At 0735 hours on the 19th of October 2011 my mobile phone alarm woke me.
I was on leave and had planned to ride to Geelong on my motorbike to visit some mates.
I heard my wife Samantha in the kitchen trying to put the kettle on its holder (it was sometimes troublesome). A couple of minutes later she came into the bedroom, looking beautiful, dressed in her motorbike gear. I told her so. She had in her hand my Leo mug, my mother had bought for me years earlier. She had made me a coffee in the morning. She had never done this before. I asked her why. She said she knew I was having a good day with my mates and wanted me to enjoy myself.
I told her I love her and to take care and listened as she left the garage on her motorbike and rode down the road. As always, being a police officer, I had that worry feeling, hoping she would be alright. Little did I know I would not see her alive again.
Some minutes later she was legally overtaking a vehicle which turned into her and knocked her off her motorbike.
I was still at home, had a call from a friend, had a shower and then started to get ready. I was wondering why she had not sent me a text yet telling me she was safely at work.
It was that moment Senior Sergeant Trevor O’Shannasy phoned me to let me know she had been in a collision and it was not looking good.
I panicked, grabbed Samantha’s car and raced to the scene. I lost my shit. I was allowed to sit in the back of the ambulance with my wife who had passed despite the best efforts of the ambulance members.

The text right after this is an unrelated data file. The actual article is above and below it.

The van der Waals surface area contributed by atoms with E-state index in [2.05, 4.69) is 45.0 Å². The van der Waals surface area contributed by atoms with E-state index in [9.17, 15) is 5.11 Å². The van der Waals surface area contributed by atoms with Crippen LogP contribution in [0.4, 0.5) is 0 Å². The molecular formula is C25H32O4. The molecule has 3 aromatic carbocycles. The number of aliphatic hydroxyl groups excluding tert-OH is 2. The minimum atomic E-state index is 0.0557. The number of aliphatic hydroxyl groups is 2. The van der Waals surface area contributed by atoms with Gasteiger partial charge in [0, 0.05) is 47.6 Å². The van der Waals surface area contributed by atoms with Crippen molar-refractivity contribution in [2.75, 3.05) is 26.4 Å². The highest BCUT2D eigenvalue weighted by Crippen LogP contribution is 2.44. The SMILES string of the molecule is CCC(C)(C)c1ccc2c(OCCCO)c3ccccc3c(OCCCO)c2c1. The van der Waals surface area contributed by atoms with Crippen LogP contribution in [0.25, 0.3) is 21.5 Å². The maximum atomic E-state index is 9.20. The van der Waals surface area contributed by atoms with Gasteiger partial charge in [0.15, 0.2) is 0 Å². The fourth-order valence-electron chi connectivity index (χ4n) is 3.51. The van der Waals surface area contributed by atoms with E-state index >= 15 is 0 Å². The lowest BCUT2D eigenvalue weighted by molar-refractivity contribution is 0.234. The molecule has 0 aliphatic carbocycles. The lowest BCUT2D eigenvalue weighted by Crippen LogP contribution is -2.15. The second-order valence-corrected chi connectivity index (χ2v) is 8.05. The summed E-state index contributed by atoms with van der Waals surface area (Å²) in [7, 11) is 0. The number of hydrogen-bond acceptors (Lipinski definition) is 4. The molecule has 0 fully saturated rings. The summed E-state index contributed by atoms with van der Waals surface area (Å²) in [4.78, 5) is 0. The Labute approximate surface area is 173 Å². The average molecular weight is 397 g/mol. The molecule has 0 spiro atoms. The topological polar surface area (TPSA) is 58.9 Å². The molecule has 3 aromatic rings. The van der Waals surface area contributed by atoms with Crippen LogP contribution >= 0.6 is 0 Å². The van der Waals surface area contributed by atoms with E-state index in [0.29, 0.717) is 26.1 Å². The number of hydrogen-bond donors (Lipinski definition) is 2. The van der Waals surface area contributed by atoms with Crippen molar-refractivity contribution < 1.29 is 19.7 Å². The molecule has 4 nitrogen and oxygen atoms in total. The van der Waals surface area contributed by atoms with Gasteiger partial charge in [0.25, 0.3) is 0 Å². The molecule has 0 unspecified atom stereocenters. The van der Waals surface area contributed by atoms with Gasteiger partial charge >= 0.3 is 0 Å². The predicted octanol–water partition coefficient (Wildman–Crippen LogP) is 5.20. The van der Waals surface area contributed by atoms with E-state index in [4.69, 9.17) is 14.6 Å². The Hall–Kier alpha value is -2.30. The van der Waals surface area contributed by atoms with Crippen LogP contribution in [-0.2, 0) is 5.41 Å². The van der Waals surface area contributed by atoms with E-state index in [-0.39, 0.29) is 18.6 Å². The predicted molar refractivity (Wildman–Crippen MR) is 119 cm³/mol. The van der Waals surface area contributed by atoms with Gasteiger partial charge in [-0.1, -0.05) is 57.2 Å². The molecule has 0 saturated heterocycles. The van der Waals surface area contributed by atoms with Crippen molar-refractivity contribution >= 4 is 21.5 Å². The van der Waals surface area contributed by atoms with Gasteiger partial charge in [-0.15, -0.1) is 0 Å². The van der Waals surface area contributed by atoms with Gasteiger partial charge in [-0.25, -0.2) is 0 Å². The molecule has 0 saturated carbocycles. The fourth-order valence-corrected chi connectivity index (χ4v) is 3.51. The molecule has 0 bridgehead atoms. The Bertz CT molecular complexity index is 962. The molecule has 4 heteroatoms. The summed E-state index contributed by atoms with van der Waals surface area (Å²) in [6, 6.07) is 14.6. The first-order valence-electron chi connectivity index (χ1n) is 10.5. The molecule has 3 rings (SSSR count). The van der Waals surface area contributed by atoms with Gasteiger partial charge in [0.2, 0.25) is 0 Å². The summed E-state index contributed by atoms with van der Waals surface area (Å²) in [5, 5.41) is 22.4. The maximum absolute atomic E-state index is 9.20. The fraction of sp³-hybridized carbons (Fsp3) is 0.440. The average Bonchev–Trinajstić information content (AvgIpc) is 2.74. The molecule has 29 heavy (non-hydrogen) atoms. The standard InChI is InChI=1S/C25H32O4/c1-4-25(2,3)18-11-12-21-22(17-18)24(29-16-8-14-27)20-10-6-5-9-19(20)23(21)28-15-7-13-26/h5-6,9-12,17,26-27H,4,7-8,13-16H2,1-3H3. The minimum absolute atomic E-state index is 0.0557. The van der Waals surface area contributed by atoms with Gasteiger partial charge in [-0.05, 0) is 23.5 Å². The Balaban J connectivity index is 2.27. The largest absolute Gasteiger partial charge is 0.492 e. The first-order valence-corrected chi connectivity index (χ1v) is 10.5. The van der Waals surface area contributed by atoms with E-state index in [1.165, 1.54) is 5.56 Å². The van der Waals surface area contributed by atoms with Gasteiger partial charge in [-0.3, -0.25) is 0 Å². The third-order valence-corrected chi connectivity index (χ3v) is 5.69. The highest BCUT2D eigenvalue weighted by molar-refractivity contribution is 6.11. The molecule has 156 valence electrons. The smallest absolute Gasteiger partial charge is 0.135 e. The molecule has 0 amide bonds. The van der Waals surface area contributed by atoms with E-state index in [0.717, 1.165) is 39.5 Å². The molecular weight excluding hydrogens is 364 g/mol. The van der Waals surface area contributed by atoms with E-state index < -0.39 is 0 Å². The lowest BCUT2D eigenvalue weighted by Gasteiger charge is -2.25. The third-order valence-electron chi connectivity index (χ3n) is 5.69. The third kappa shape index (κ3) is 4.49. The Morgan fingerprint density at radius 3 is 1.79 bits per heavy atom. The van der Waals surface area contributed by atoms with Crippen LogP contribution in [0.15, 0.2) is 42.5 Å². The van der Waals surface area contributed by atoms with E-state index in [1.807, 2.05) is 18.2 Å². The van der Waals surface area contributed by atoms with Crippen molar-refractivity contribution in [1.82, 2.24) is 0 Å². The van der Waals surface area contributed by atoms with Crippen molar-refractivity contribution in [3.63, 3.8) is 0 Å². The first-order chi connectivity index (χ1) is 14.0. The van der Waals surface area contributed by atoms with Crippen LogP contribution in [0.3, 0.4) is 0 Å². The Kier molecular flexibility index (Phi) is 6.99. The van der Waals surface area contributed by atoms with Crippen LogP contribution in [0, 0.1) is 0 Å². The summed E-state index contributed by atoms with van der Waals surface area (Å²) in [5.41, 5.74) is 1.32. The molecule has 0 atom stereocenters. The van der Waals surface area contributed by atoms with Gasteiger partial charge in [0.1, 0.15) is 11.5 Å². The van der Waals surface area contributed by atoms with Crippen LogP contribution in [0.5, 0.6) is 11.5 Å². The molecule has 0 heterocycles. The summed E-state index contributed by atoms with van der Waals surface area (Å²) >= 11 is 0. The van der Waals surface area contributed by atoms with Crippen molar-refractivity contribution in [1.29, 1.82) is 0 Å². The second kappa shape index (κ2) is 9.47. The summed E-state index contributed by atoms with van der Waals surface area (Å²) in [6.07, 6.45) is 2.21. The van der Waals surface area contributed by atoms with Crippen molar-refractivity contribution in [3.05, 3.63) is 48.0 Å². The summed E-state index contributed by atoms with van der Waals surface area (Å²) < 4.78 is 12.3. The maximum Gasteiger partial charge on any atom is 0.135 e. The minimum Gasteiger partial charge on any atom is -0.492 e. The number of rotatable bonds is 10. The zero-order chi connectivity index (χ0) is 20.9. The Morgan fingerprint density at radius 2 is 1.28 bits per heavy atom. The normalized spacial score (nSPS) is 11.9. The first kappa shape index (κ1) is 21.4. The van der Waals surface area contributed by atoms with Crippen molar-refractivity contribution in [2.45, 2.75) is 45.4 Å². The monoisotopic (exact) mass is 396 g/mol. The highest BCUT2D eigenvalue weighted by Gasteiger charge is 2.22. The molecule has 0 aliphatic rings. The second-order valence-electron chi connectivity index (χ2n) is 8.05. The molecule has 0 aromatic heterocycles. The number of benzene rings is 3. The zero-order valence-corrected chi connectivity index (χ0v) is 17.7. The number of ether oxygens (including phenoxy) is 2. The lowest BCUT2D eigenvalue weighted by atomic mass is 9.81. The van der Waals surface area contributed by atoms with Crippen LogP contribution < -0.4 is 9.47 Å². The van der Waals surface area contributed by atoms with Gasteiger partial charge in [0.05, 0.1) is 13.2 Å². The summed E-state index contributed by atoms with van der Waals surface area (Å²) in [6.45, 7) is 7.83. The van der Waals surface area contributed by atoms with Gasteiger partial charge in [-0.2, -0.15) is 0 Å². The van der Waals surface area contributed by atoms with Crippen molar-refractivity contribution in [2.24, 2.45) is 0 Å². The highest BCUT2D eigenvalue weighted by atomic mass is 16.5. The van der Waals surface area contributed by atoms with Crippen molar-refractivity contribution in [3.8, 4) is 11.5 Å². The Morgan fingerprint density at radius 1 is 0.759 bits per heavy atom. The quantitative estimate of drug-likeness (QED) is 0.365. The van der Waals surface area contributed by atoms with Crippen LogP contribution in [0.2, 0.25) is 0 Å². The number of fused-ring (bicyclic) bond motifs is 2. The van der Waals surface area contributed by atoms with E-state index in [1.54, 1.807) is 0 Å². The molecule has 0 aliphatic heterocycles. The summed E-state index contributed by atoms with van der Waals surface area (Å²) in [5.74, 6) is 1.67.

That day, those moments, changed my life forever. That day, especially that night I was in a huge hole, I had lost my wife, my best mate, my soul mate, my rock. I thought losing elderly relatives, dealing with death and grief as a police officer I could be prepared. But nothing could prepare me for this.
Then was the issue of trying to find hope, trying to look forward, trying to rebuild. Facing people at first was hard, especially those whom had known Samantha. Walking in public I felt as though everyone was staring at me. I saw some people from a distance see me and walk a different way to avoid me. I knew why. They did not want to confront my loss.
I did get great support from friends, from colleagues and especially from family. But then another organisation made themselves known to me. I feel terrible I cannot recall the name of the lovely female field officer from Police Legacy who drove to see me and had a cuppa and listened to my tale. She told me about Police Legacy. I learnt that they help kids who have lost mums and dads. I learnt that they help partners like myself who have lost someone. I still did not think there was anything that they could help me with. I had no children. Then I learnt about a new initiative. It was being called a blokes day. I was told there were more men like me who had lost their wives. We had a day in the city, we met up, talked about many things. We had a meal together, we had a drink together. Here were other guys who like me had lost, had suffered, who truly understood. There was no judgement, no barriers. We were a bunch of normal blokes who had just lost their partners. There were some truly tragic tales. But when these people looked me in the eye and said sorry, you knew they understood.
Police Legacy got us together, despite all being serving members or retired members, we would have probably never met. I had a great night. Since then I have been fortunate to have gone to some cricket and football matches with these blokes and some more. I have also had the opportunity to have a cup of tea or lunch with some lovely ladies in Geelong.
What does Police Legacy mean to me? It is not the small donation I have made every pay, since my time in the Academy, it is no longer some nondescript organisation.
It is an extended family who offer sincere empathy, support, company, friendships and most of all understanding. They offer this opportunity to those who have lost their loved ones through their great organisation and this would not be possible without the support of the member’s donations and the support of many wonderful volunteers.